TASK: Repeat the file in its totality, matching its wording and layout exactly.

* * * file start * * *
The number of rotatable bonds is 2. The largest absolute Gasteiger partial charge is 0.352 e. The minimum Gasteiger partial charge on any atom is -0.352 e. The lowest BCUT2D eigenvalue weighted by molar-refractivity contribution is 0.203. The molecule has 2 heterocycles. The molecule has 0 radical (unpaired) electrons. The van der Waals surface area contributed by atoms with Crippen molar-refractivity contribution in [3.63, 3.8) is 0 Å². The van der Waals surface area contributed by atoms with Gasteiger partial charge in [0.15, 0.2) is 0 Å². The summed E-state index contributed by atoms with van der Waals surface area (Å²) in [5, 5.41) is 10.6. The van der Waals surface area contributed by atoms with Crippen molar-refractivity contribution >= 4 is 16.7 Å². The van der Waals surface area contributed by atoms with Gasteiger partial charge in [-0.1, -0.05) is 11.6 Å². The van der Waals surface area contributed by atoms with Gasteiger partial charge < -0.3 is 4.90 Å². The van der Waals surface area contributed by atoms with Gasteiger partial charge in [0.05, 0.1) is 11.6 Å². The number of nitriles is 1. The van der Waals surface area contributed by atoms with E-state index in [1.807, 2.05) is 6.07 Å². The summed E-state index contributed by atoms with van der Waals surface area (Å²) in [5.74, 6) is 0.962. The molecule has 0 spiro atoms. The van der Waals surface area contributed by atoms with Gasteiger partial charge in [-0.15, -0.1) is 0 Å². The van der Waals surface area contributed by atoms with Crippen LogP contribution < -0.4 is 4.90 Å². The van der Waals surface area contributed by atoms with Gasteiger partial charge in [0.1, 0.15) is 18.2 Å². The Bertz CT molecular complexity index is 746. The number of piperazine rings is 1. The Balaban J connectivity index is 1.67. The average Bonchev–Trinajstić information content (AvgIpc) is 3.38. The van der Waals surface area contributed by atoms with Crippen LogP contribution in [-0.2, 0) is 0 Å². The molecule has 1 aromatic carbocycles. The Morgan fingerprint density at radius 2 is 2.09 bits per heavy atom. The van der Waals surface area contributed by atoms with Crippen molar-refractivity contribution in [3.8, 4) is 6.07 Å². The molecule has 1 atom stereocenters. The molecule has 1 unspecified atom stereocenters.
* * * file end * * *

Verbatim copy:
The number of rotatable bonds is 2. The largest absolute Gasteiger partial charge is 0.352 e. The minimum Gasteiger partial charge on any atom is -0.352 e. The lowest BCUT2D eigenvalue weighted by molar-refractivity contribution is 0.203. The molecule has 2 heterocycles. The molecule has 0 radical (unpaired) electrons. The van der Waals surface area contributed by atoms with Crippen molar-refractivity contribution in [3.63, 3.8) is 0 Å². The van der Waals surface area contributed by atoms with Gasteiger partial charge in [0.15, 0.2) is 0 Å². The summed E-state index contributed by atoms with van der Waals surface area (Å²) in [5, 5.41) is 10.6. The van der Waals surface area contributed by atoms with Crippen molar-refractivity contribution >= 4 is 16.7 Å². The van der Waals surface area contributed by atoms with Gasteiger partial charge in [-0.1, -0.05) is 11.6 Å². The van der Waals surface area contributed by atoms with Gasteiger partial charge < -0.3 is 4.90 Å². The van der Waals surface area contributed by atoms with Gasteiger partial charge in [0.05, 0.1) is 11.6 Å². The number of nitriles is 1. The van der Waals surface area contributed by atoms with E-state index in [1.807, 2.05) is 6.07 Å². The summed E-state index contributed by atoms with van der Waals surface area (Å²) in [5.74, 6) is 0.962. The molecule has 0 spiro atoms. The van der Waals surface area contributed by atoms with Gasteiger partial charge in [-0.15, -0.1) is 0 Å². The van der Waals surface area contributed by atoms with Crippen LogP contribution < -0.4 is 4.90 Å². The van der Waals surface area contributed by atoms with Gasteiger partial charge in [0.1, 0.15) is 18.2 Å². The Bertz CT molecular complexity index is 746. The number of piperazine rings is 1. The Balaban J connectivity index is 1.67. The average Bonchev–Trinajstić information content (AvgIpc) is 3.38. The van der Waals surface area contributed by atoms with Crippen LogP contribution in [-0.2, 0) is 0 Å². The molecule has 1 aromatic carbocycles. The Morgan fingerprint density at radius 2 is 2.09 bits per heavy atom. The van der Waals surface area contributed by atoms with Crippen molar-refractivity contribution in [3.8, 4) is 6.07 Å². The molecule has 1 atom stereocenters. The molecule has 1 unspecified atom stereocenters.